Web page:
In recent years, the obsession with body jewellery has re-emerged, especially during the pandemic. However, do we know the history behind these pieces of jewellery and do we need to consider if we are undertaking a form of cultural appropriation?
Recently, there has been an increase in people wearing body jewellery especially since restrictions have started to lift and we are able to show off new outfits in bars, restaurants and clubs. It has become normal to see young people wearing six crystal rings on each hand alongside people wearing beach shell anklets and body chains around their waist.
By traditional definition, body jewellery refers to “any adornment placed through and attached to a body part, e.g., belly or nipple rings, nose studs, or tongue bars.”
If we do a quick Google search of ‘body jewellery’, popular online retailers such as ASOS and SHEIN flood our browsers with links and pictures of not only piercings in their jewellery department for us to purchase but also waist beads/chains, anklets and complete body chains.
However, where the problem lies is that whilst these accessories appear to be fashionable and a part of a new popular trend, we need to be considering the issue of cultural appropriation. It is easy for us to become susceptible to these problematic trends, especially when online retailers are purposely increasing their stock with new and favourable jewellery pieces to reel us in alongside posing celebrities who are constantly promoting new looks and have a great amount of influence upon younger people. One example of this was Kylie Jenner, who was seen wearing a waist chain in August 2020. As a result, this has led to us being unaware of damage we may be doing to communities and cultures, especially when we are ignorant and naive about what we are wearing.
Cultural appropriation is often defined as “taking – from a culture that is not one’s own – of intellectual property, cultural expressions and artefacts, history and ways of knowledge”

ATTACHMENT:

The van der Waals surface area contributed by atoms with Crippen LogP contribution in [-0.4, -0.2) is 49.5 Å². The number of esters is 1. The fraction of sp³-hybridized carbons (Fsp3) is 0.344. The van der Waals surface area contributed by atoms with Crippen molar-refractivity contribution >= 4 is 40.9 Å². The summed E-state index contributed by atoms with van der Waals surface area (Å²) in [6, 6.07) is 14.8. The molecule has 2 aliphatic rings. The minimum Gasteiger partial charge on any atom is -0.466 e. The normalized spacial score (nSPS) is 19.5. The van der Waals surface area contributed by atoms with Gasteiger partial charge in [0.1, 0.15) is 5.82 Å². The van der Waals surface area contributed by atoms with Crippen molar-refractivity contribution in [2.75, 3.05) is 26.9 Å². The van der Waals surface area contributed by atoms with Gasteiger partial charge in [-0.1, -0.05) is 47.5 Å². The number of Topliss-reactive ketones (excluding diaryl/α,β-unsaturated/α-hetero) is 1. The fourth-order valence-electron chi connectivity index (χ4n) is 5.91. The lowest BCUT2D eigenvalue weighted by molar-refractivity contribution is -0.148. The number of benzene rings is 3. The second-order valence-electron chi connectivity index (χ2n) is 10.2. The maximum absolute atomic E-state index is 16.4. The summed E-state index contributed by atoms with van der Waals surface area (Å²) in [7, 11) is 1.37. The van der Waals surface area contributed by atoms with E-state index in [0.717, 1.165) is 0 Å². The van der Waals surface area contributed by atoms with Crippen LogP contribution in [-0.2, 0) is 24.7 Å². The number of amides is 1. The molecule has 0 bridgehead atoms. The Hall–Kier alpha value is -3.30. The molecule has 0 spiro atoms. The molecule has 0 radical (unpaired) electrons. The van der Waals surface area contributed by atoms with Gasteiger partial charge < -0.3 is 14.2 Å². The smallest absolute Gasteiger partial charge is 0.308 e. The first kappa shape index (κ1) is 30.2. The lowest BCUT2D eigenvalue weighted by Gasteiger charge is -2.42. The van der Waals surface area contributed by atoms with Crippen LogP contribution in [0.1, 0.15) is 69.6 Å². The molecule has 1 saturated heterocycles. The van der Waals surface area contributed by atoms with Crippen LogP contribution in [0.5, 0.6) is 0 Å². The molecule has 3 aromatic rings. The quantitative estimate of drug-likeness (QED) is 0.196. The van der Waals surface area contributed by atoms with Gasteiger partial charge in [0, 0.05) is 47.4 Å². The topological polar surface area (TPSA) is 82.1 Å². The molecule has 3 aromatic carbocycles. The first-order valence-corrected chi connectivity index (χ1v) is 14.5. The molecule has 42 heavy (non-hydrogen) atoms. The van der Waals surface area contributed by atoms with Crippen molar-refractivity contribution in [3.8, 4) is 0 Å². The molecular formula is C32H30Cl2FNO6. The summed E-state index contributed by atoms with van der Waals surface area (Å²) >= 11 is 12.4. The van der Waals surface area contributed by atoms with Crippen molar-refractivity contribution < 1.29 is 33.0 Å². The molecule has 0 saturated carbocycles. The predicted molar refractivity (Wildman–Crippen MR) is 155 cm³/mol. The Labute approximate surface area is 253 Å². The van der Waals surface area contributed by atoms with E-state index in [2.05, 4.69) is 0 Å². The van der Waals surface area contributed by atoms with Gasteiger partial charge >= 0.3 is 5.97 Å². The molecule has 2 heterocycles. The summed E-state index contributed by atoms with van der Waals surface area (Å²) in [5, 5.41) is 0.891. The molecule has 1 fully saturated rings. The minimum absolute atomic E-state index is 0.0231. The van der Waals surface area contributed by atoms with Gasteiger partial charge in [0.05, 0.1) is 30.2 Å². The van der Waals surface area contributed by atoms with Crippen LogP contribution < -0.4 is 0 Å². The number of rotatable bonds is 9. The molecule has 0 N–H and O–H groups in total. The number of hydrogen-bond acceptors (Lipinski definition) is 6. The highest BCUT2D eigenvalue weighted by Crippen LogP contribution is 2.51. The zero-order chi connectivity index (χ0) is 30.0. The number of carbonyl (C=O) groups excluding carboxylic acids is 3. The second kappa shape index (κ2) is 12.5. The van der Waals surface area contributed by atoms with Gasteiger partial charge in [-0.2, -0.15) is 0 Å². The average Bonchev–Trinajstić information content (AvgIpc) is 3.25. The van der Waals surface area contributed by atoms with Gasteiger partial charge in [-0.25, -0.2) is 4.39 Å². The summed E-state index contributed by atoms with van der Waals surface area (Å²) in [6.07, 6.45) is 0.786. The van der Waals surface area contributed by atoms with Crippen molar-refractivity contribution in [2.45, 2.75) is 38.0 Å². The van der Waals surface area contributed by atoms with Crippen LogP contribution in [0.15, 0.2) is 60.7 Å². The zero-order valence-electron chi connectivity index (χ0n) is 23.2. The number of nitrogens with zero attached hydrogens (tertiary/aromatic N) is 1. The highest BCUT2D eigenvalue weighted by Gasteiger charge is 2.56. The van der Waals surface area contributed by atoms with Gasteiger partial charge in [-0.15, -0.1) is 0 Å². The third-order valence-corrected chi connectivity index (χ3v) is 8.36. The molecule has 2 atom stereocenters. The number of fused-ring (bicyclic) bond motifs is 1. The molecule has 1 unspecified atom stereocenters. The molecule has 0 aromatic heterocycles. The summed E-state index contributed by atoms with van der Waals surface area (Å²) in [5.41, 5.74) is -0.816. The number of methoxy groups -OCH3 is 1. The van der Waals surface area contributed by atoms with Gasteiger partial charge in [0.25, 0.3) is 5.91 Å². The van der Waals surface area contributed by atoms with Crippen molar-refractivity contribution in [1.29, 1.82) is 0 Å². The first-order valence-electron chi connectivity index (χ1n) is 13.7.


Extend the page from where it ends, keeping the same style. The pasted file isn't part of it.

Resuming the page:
Cultural appropriation or cultural appreciation?
The question we all need to consider is whether we are culturally appropriating by wearing these different variations of body jewellery or whether we are appreciating culture. Whilst this ultimately comes down to subjectivity of the individual – by knowing the history of where these items originate from – it helps gather an understanding of whether we should or shouldn’t be wearing these pieces of jewellery.
Waist beads and chains
There has been an increase in jewellery being worn around the waist and are often in the form of threaded strings, small beads or a hooped chain. This has become controversial as waist beads originated from West Africa and have been worn for many years. The beads hold significance as they symbolise femininity, fertility and sensuality. It can be argued that the West have now appropriated this culture as we have invented our own labels to refer to the Waist beads such as ‘Belly beads’ or ‘beaded waist chains’ and moreover we now use them as an aesthetic rather than recognising their cultural significance to West Africa.